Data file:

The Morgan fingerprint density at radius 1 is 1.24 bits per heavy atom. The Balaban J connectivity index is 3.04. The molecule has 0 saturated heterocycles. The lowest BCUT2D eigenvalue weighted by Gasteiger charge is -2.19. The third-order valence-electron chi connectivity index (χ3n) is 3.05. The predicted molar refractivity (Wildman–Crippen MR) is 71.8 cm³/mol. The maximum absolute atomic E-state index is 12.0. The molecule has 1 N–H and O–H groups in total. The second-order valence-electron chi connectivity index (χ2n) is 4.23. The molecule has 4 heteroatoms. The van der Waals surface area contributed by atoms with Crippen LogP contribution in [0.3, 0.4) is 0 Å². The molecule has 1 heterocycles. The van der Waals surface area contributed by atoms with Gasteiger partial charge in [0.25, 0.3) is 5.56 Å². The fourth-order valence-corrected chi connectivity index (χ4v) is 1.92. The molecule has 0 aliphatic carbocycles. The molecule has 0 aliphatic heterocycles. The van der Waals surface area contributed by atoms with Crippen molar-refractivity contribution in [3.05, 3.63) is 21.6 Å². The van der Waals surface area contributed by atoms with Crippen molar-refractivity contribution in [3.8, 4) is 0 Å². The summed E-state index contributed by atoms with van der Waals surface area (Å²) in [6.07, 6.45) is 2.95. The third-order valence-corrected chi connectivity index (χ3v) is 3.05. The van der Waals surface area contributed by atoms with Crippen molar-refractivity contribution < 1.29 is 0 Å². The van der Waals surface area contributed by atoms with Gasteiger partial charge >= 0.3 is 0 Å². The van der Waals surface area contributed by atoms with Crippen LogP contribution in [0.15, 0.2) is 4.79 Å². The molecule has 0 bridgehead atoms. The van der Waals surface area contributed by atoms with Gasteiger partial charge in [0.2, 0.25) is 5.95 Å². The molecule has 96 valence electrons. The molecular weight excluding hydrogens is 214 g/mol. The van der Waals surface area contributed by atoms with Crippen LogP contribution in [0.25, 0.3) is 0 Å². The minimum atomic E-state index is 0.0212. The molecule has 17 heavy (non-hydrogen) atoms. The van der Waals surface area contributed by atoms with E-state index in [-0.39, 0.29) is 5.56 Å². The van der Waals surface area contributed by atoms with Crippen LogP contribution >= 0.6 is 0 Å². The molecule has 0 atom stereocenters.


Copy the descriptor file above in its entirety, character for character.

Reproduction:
The Morgan fingerprint density at radius 1 is 1.24 bits per heavy atom. The Balaban J connectivity index is 3.04. The molecule has 0 saturated heterocycles. The lowest BCUT2D eigenvalue weighted by Gasteiger charge is -2.19. The third-order valence-electron chi connectivity index (χ3n) is 3.05. The predicted molar refractivity (Wildman–Crippen MR) is 71.8 cm³/mol. The maximum absolute atomic E-state index is 12.0. The molecule has 1 N–H and O–H groups in total. The second-order valence-electron chi connectivity index (χ2n) is 4.23. The molecule has 4 heteroatoms. The van der Waals surface area contributed by atoms with Crippen LogP contribution in [0.3, 0.4) is 0 Å². The molecule has 1 heterocycles. The van der Waals surface area contributed by atoms with Gasteiger partial charge in [0.25, 0.3) is 5.56 Å². The fourth-order valence-corrected chi connectivity index (χ4v) is 1.92. The molecule has 0 aliphatic carbocycles. The molecule has 0 aliphatic heterocycles. The van der Waals surface area contributed by atoms with Crippen molar-refractivity contribution in [3.05, 3.63) is 21.6 Å². The van der Waals surface area contributed by atoms with Crippen molar-refractivity contribution in [3.8, 4) is 0 Å². The summed E-state index contributed by atoms with van der Waals surface area (Å²) in [6.07, 6.45) is 2.95. The third-order valence-corrected chi connectivity index (χ3v) is 3.05. The van der Waals surface area contributed by atoms with Crippen molar-refractivity contribution < 1.29 is 0 Å². The van der Waals surface area contributed by atoms with Gasteiger partial charge >= 0.3 is 0 Å². The van der Waals surface area contributed by atoms with Crippen LogP contribution in [0.15, 0.2) is 4.79 Å². The molecule has 0 bridgehead atoms. The van der Waals surface area contributed by atoms with Gasteiger partial charge in [0.2, 0.25) is 5.95 Å². The molecule has 96 valence electrons. The molecular weight excluding hydrogens is 214 g/mol. The van der Waals surface area contributed by atoms with Crippen LogP contribution in [0.25, 0.3) is 0 Å². The minimum atomic E-state index is 0.0212. The molecule has 17 heavy (non-hydrogen) atoms. The van der Waals surface area contributed by atoms with E-state index in [-0.39, 0.29) is 5.56 Å². The van der Waals surface area contributed by atoms with Crippen LogP contribution >= 0.6 is 0 Å². The molecule has 0 atom stereocenters.